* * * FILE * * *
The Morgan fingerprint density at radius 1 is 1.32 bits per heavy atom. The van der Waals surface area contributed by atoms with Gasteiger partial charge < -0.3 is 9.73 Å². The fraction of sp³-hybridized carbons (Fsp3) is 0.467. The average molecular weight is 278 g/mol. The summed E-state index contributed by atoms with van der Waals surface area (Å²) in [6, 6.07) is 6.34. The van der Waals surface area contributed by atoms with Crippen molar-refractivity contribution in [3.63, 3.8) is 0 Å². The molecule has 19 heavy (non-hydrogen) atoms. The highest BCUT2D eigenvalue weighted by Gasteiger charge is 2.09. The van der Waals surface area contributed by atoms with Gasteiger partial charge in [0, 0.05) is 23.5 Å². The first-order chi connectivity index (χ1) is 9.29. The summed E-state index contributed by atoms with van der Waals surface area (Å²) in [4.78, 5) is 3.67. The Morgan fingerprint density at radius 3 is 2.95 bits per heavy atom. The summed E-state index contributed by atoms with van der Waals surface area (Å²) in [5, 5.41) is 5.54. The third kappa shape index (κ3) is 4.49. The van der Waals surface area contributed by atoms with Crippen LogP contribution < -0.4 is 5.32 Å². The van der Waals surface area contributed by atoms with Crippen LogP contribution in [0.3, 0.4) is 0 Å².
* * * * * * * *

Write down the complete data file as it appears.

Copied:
The Morgan fingerprint density at radius 1 is 1.32 bits per heavy atom. The van der Waals surface area contributed by atoms with Gasteiger partial charge < -0.3 is 9.73 Å². The fraction of sp³-hybridized carbons (Fsp3) is 0.467. The average molecular weight is 278 g/mol. The summed E-state index contributed by atoms with van der Waals surface area (Å²) in [6, 6.07) is 6.34. The van der Waals surface area contributed by atoms with Crippen molar-refractivity contribution in [3.63, 3.8) is 0 Å². The molecule has 19 heavy (non-hydrogen) atoms. The highest BCUT2D eigenvalue weighted by Gasteiger charge is 2.09. The van der Waals surface area contributed by atoms with Gasteiger partial charge in [0, 0.05) is 23.5 Å². The first-order chi connectivity index (χ1) is 9.29. The summed E-state index contributed by atoms with van der Waals surface area (Å²) in [4.78, 5) is 3.67. The Morgan fingerprint density at radius 3 is 2.95 bits per heavy atom. The summed E-state index contributed by atoms with van der Waals surface area (Å²) in [5, 5.41) is 5.54. The third kappa shape index (κ3) is 4.49. The van der Waals surface area contributed by atoms with Crippen LogP contribution < -0.4 is 5.32 Å². The van der Waals surface area contributed by atoms with Crippen LogP contribution in [0.3, 0.4) is 0 Å².